Islam and the Challenges of Modernity
By: MOHAMED IBRAHIM KHALIL
Since the end of World War II and the institutionalization of the international community under the United Nations framework, Western-style norms of human rights, democracy, and sound governance have been increasingly accepted as universal. Nevertheless, one cultural group has consistently lagged behind in adopting these norms: the Islamic world. Given the growing interconnectivity and interdependence of the world, Islamic governments have maintained economic, diplomatic, and strategic relations with Western states and signed numerous international conventions. Yet, these regimes operate systems of government and law that starkly contradict the norms outlined in these conventions.
Until now, the West has largely overlooked the obvious contradictions separating governance in Islamic states from universal norms. However, the West can no longer ignore this situation. Large-scale terrorist attacks against the West-especially the United States-drove home the point that lack of respect for human rights, democracy, and sound governance in other countries can directly and negatively affect the West. While Islamic legal norms are often still ignored with impunity, there is reason to expect the 21st century will witness the emergence of a systematically-enforced regime of sanctions for their violation. Such a development would render untenable the continuation of many aspects of the legal and governmental systems in force in most Islamic countries. Their friends in the West find it embarrassing to close their eyes to such a state of affairs.
Of graver concern to the West, however, is the present threat to its own peace and security. The recent terrorist attack; leveled at Western, and especially American, installations and individuals have been perpetrated by Muslim organizations in the name of Islam, and the West is now grappling with an entirely different and more threatening security environment. These security challenges are bound to give rise to a systematically-enforced regime of sanctions for violating universal norms of human rights and governance. Such a regime would condemn many defining elements of the governmental and legal systems in most Islamic states today. Yet, the West cannot succeed alone in enforcing change in Islamic nations, especially because of its deeply rooted tradition of separation between church and state. Although secular governance has worked well in the West, history has shown that it is far more difficult to separate religion from governance in the Islamic world.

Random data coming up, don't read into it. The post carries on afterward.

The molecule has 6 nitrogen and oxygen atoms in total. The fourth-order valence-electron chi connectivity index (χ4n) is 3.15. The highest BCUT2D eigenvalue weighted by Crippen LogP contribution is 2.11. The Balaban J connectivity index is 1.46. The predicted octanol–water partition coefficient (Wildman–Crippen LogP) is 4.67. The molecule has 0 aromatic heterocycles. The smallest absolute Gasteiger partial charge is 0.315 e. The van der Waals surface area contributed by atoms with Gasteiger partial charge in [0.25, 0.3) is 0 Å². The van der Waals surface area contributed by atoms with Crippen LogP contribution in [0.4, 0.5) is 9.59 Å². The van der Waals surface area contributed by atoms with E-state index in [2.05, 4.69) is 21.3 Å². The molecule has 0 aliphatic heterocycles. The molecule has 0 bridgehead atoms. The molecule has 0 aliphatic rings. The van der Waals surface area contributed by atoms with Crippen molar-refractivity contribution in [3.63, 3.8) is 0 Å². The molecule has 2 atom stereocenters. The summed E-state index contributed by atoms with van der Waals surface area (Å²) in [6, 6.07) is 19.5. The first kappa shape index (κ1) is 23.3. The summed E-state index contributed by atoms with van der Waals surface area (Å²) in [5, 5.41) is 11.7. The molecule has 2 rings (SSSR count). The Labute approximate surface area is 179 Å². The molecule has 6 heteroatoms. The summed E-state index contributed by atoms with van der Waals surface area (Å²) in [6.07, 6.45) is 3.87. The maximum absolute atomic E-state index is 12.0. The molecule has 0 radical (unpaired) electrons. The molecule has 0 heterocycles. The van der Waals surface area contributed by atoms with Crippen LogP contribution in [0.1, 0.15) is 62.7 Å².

A factor far more pivotal than Western involvement will be the role of moderate Muslims in encouraging respect of universal norms through interpretations of Islamic law that are consistent with these norms. Moderate Muslims must initiate a deep reform of the prevailing system of interpreting Islamic law. The current system is dominated by traditional scholarly thought that largely ignores calls in sacred texts for moderation and compassion in meting out punishments under Islamic law in favor of a system of penalties that runs counter to international human rights standards.
The lack of basic freedoms and liberal democracy, as well as the tensions within the Islamic world and with the West, is largely a consequence of Muslims' failure to determine the quintessential message of Islam. The Koran contains an abundance of verses that exhort compassion, mercy, and tolerance, while shunning cruelty, intolerance, injustice, and oppression. Some view these norms as the transcendental objectives of Islam and, consequently, of eternal validity. Others, however, maintain that these general principles were repealed by later verses that prescribe cruel punishments, relegate women to a low social status, declare Islam as the only proper faith, and urge jihad against non-Muslims.
The key challenge Islamic states face today is to find a way to integrate into the modern world on Islamic terms. This must be accomplished by encouraging Islamic states to interpret Islam's divine texts in a manner consistent with good governance, rather than by making them merely calibrate their system of governance to Western standards. This is the only way to prevent fundamentalist views from coming to the fore of Islamic thought and practice, and it is the responsibility of modern Muslim scholars to accept this challenge.
Development of Islamic Law
Muslims consider the sacred texts of the Koran and the hadith to be of incontestable authority. The hadith is a body of literature that interprets the deeds and words of the Prophet Mohammed as passed down through oral tradition. Its importance and authority are considered to be second only to the Koran. This legal text contains proscriptions derived from interpretations of the Prophet's words and actions. Some thirty of the Koran's sixty-two hundred verses have positive law content. A handful deal with punishment of crimes, while others address family law, succession, and evidence. Meanwhile, about six hundred are dedicated to norms and general principles, such as: compassion for the poor, the orphan, the destitute, and the mendicant; promotion of justice and moral rectitude; encouragement of righteous deeds; and the condemnation of cruelty, injustice, tyranny, mischief, intolerance, and compulsion in matters of belief. Indeed, there is hardly a verse about prayer or other rituals that is not followed by a verse setting forth one of these norms.